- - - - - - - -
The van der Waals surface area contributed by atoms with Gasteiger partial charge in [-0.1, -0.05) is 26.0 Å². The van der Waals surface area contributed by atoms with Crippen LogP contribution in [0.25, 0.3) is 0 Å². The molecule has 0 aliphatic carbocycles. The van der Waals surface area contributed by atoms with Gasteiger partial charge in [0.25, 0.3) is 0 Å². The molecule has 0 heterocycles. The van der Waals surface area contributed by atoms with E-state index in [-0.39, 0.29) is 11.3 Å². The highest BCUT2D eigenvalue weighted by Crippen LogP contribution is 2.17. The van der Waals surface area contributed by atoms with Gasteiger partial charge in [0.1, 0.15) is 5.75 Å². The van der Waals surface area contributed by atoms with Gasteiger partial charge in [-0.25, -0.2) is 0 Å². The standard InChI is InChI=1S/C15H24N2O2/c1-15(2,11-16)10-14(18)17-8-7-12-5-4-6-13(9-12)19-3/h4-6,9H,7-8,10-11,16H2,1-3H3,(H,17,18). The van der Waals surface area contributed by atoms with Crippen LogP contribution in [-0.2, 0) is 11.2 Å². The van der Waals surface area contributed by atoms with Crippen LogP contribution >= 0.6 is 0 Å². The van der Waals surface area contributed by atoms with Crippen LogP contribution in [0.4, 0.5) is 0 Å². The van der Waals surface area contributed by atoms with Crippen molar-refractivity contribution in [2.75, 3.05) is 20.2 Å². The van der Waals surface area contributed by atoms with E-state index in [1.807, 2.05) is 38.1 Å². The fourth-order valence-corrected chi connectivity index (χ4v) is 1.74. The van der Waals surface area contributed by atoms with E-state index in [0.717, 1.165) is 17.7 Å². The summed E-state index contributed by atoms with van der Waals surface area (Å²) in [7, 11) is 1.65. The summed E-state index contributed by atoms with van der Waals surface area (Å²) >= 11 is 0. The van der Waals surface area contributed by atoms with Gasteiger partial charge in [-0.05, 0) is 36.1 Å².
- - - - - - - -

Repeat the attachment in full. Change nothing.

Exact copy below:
The van der Waals surface area contributed by atoms with Gasteiger partial charge in [-0.1, -0.05) is 26.0 Å². The van der Waals surface area contributed by atoms with Crippen LogP contribution in [0.25, 0.3) is 0 Å². The molecule has 0 aliphatic carbocycles. The van der Waals surface area contributed by atoms with Gasteiger partial charge in [0.25, 0.3) is 0 Å². The molecule has 0 heterocycles. The van der Waals surface area contributed by atoms with E-state index in [-0.39, 0.29) is 11.3 Å². The highest BCUT2D eigenvalue weighted by Crippen LogP contribution is 2.17. The van der Waals surface area contributed by atoms with Gasteiger partial charge in [0.1, 0.15) is 5.75 Å². The van der Waals surface area contributed by atoms with Gasteiger partial charge in [-0.25, -0.2) is 0 Å². The standard InChI is InChI=1S/C15H24N2O2/c1-15(2,11-16)10-14(18)17-8-7-12-5-4-6-13(9-12)19-3/h4-6,9H,7-8,10-11,16H2,1-3H3,(H,17,18). The van der Waals surface area contributed by atoms with Crippen LogP contribution in [-0.2, 0) is 11.2 Å². The van der Waals surface area contributed by atoms with Crippen LogP contribution >= 0.6 is 0 Å². The van der Waals surface area contributed by atoms with Crippen LogP contribution in [0.4, 0.5) is 0 Å². The van der Waals surface area contributed by atoms with Crippen molar-refractivity contribution in [2.75, 3.05) is 20.2 Å². The van der Waals surface area contributed by atoms with E-state index in [1.807, 2.05) is 38.1 Å². The fourth-order valence-corrected chi connectivity index (χ4v) is 1.74. The van der Waals surface area contributed by atoms with E-state index in [0.717, 1.165) is 17.7 Å². The summed E-state index contributed by atoms with van der Waals surface area (Å²) in [7, 11) is 1.65. The summed E-state index contributed by atoms with van der Waals surface area (Å²) >= 11 is 0. The van der Waals surface area contributed by atoms with Gasteiger partial charge in [-0.05, 0) is 36.1 Å².